Dangerous Laughter 13 Stories
Reviewed by Jane Zwart
Of course, either answer to this question troubles us. We cannot consent to label art as either mere pretense or outright tutelage. Neither can we say whether we thrill or cringe, on reading a story like "The Dome." For the dome, a continental bell jar that puts the United States on display, simultaneously beautifies and belittles all that it contains. In other words, anything under the dome—like anything in a frame or on film or after a title page—becomes at once more picturesque and less significant than "real life." So when Millhauser writes that "the Mississippi is nothing but a trickle of water in a child's terrarium," the image charms us, but the sensibility that makes that image thinkable also makes possible what follows it: the callous definition of death as "little more than a brilliantly contrived effect."
The best plots in Dangerous Laughter, then, orbit indispensable questions. And if these stories leave the questions that they tinker with unanswered—and even, in large part, unasked—nonetheless we know what inquiries matter most to them. We know because Millhauser's tales chart such a tight orbit around the kernel where art and the actual overlap.
"The Other Town," for instance, spurs us to ask how far art's detailed semblance of human being can go before it begins to trespass on the actual stuff of human grit and the human heart. Likewise, when the naïve narrator of "Here at the Historical Society" smugly announces that the society's "meticulous and passionate researches multiply the details of the world and increase its being," we hear an inverted repetition of the physicists' old question—at what point does observation skew truth? Although for the fabulist, maybe we should phrase the question differently. Maybe we should ask at what point craft disfigures verity.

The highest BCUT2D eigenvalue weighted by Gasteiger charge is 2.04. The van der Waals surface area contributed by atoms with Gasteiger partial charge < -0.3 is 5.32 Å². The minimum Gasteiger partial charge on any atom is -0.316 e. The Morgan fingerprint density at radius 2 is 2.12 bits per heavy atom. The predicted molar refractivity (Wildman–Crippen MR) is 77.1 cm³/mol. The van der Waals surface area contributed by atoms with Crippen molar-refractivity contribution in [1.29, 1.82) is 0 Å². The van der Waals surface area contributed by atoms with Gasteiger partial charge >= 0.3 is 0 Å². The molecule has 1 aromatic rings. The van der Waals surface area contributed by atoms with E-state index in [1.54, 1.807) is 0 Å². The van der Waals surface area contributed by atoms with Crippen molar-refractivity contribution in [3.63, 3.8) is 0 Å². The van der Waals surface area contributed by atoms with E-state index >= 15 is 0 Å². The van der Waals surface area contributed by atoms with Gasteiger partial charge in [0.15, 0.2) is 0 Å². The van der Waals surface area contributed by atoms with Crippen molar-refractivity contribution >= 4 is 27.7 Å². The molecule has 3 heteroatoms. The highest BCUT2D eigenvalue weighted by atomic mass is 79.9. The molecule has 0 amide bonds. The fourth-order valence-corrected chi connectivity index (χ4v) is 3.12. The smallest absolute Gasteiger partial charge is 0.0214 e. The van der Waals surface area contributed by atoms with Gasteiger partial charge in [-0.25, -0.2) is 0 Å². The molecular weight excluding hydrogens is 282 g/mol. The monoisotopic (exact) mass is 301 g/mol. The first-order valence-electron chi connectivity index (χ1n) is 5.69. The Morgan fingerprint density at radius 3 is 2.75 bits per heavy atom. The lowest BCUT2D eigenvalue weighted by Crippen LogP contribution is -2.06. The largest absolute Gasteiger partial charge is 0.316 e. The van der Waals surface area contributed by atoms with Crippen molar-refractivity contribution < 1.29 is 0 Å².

And somewhere at the back of these tales that interrogate themselves, in a room furnished with an old library card catalogue, its drawers filled with pince–nez and bottle stops, I imagine Steven Millhauser, their author, querying himself. In particular, I imagine him second–guessing his weakness for simile, for fictions swarmed by detail. I imagine him asking whether a weakness for the "licorice–colored abdomen[s]" of flies and "yellow yarn [ … ] as heavy as candy" is really is a weakness—a retreat from the palpable world—or whether it might be a rehearsal for that world, a practiced fondness for whatever might turn up.
For my part, I believe the latter.
Jane Zwart is assistant professor of English at Calvin College. She has poems recently published or forthcoming in Rattle, Boston Review, and Free Lunch.
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